The second one was Does Gender Diversity Promote Nonconformity? by Makan Amini, et al.
Failure to express minority views may distort the behavior of company boards, committees, juries, and other decision-making bodies. Devising a new experimental procedure to measure such conformity in a judgment task, we compare the degree of conformity in groups with varying gender composition. Overall, our experiments offer little evidence that gender composition affects expression of minority views. A robust finding is that a subject’s lack of ability predicts both a true propensity to accept others’ judgment (informational social influence) and a propensity to agree despite private doubt (normative social influence). Thus, as an antidote to conformity in our experiments, high individual ability seems more effective than group diversity.Two papers in twentyfour hours rebutting the received wisdom. A swallow does not Spring make nor do two papers answer the underlying question. But they are interesting and I hope that they are a harbinger of informed decision-making over emotional advocacy.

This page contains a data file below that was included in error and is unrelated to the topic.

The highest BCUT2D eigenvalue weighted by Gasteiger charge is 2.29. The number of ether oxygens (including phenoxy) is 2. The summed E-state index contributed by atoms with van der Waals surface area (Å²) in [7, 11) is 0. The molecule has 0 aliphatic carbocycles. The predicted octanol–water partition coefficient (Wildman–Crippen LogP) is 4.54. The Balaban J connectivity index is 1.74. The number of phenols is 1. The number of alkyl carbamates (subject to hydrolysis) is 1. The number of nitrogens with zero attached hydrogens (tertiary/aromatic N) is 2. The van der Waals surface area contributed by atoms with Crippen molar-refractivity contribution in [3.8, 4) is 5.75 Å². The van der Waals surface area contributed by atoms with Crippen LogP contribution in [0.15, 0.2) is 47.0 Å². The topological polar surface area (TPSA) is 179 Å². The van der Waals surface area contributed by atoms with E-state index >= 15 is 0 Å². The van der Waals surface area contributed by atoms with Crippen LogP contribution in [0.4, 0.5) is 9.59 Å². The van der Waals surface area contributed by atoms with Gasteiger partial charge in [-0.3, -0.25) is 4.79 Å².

My suspicion is that diversity does matter but in different forms than it currently takes and under particular circumstances.
My guess is that boards with a mix of accomplished executives from different industries (and even countries) along with non-business leaders with demonstrated accomplishments are those best prepared to 1) work together constructively even with differing viewpoints, 2) stand firm on facts, 3) bring a diversity of experience to bear on particular decisions, and 4) challenge CEOs on the most critical decisions.
I think the greatest corporate risk is simply deferral to the CEO. The supineness of boards in the face of strong CEOs is common. Only accomplished peers (in industry or out) who have confidence in their capacities are likely to demonstrate the will to challenge.
Non-business leaders who are currently on boards tend to be advocacy people, academics, community leaders of one sort or another. Fine as far as it goes but they usually do not have the accomplishments and experience to pick their battles and lead challenges when they need to be led.